Terry H. Schwadron
Got a minute? I want to consider something. That’s right, I don’t have an instant answer — or even a need to answer it Right Now. Relax. Chill. Consider.
Increasingly, I’m running directly into the renewed Need for Speed, that everything before us must be resolved instantly, from purchases and entertainment to sports contests and court decisions. This mania for now-decisions and now-actions is making me, and maybe you, a little crazy. Rationally, we may recognize that we really don’t need instant fulfillment, but the constant messages of sales and ads, the color commentaries that deliver expected results before the event, the pressing for electronic solutions, the constant sounds of bells and whistles makes instant resolution seem the expected result.
Take the news about Amazon buying Whole Foods for a gazillion dollars, apparently an effort to make new piles of money by changing the dynamics of food shopping — all on the premise that spending a half hour or so in the grocery store is too long a time commitment. Instead, says the argument, we should drop by a smaller version of the store (or visit digitally through ever-present phones), wave the phone over sample goods and leave. While we’re out amusing ourselves in another instant round of gratification, robots will gather the food, arrange for delivery to electronically pre-registered addresses by driverless cars or drones and a bill will be processed, all without human intervention.
They talk about it as if Amazon is going either to tame the grocery experience or simply find a new route to making more money. What they really are selling is impatience insurance.
This outbreak of impatience is nothing new, of course. It probably was with us back in the cave days. Hunger prompted hunting. It probably represented a wild amount of human progress to get humans to understand that they would be hungry again tomorrow, and think today about acting on the understanding by planting crops or preserving food.
So, too, understanding of the dangers of climate control requires thinking ahead. Cutting budgets for health and food stamps should mean thinking about the consequences rather than celebration of this year’s reduced spending. Retaliating for a North Korea from mistreating the young man who returned in a coma and died this week will bring about unintended results, of course. The instantaneous decisions by a sizeable number of police officers toward unarmed black citizens without a single finding of guilt will have long-term effects on the social compact. Shooting down a Syrian jet, an instant act, will replay for years in our relations with Russia.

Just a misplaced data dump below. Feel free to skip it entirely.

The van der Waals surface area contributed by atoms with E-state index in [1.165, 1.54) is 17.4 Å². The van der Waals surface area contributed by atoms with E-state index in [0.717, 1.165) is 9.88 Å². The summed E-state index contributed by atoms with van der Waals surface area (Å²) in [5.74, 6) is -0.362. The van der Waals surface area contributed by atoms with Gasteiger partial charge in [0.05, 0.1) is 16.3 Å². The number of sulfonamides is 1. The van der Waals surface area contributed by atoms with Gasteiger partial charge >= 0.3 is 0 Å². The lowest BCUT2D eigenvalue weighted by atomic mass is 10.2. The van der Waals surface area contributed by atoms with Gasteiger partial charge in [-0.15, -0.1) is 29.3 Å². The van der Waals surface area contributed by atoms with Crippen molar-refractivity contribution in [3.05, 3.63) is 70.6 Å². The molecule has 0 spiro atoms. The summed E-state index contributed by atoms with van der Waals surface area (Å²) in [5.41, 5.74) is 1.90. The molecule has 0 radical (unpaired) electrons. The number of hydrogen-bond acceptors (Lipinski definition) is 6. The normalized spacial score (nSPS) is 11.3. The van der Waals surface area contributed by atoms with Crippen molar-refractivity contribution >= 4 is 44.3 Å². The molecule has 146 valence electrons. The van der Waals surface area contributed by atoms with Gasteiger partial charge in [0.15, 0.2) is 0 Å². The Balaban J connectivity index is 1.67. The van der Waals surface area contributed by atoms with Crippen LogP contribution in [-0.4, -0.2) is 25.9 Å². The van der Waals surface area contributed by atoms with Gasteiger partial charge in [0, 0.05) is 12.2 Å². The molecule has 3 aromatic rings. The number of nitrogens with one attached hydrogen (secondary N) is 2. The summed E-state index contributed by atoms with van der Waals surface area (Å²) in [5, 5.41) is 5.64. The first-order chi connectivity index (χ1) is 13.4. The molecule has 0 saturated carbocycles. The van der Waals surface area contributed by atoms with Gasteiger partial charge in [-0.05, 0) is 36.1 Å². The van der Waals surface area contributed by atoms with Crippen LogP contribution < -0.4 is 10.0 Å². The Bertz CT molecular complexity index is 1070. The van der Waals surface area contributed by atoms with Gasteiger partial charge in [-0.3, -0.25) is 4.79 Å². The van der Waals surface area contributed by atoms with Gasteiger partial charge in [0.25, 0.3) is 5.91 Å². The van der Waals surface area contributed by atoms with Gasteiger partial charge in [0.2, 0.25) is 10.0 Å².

In a Pennsylvania courtroom, a jury talked for a few days before agreeing that they could not agree on criminal charges against comedian Bill Cosby. The response — immediate, of course — was not only that the jury was wrong, but that there had been no real need for jury deliberation. Facebook judges were persuaded without even considering the actual testimony that Cosby was fully guilty of this crime, something obvious it right off the bat. I don’t doubt that the prosecution should have been able to prove its case, but they didn’t.
The President reacts on Twitter to news events of all kind with what appears to be the barest of understanding to anything he perceives seeks to wound his thin political hide.
Thankfully, on some level, last night’s election for a Congressional seat in Georgia was considered too close for the pundits to be able to call it ahead of time or even at the close of polls. Perhaps the experience should remind us that we can wait a few hours for the actual event to unfold.
So too with sports events. I enjoyed the back and forth of the Golden State Warriors and the Cleveland Cavaliers without having to know the outcome in advance. It was about the basketball.
As a musician, the last thing I want is for the pieces to end. I feel alive and in the moment while I am playing, not while I talk about playing music, or worse, when someone else talks about the music that I am going to play or hear.
I’m pretty sure I will hate the Senate health care bill, but I am curious to see what the Republicans have done and how they have tried to thread the political needle required to get a bill passed. I will read about the bill, and summaries of its components if not the bill itself, before I draw a full conclusion.
My big complaints about politics and public affairs is that the decisions are coming faster than the thinking. Whether foreign affairs (We may defeat ISIS by bombing Raqqa, but then what?) to health care crafted in secret or firing James Comey from the FBI, the decisions often seem arbitrary, quick, even emotional and impulsive — like presidential tweets.
So, I’d tell Amazon that I welcome them to bring lower prices to Whole Foods, and I wish them well at using the food chain as a laboratory for new patterns in groceries. But I like picking my fruit, and I don’t always know ahead of time exactly what I need. I don’t mind spending a few extra minutes deciding between competing brands to find the better choice. Of all the things I may do, I don’t need instant gratification at the supermarket.
Now the line at CVS or getting the subway, those are wholly different. I’d welcome a little instant gratification in case Amazon is listening.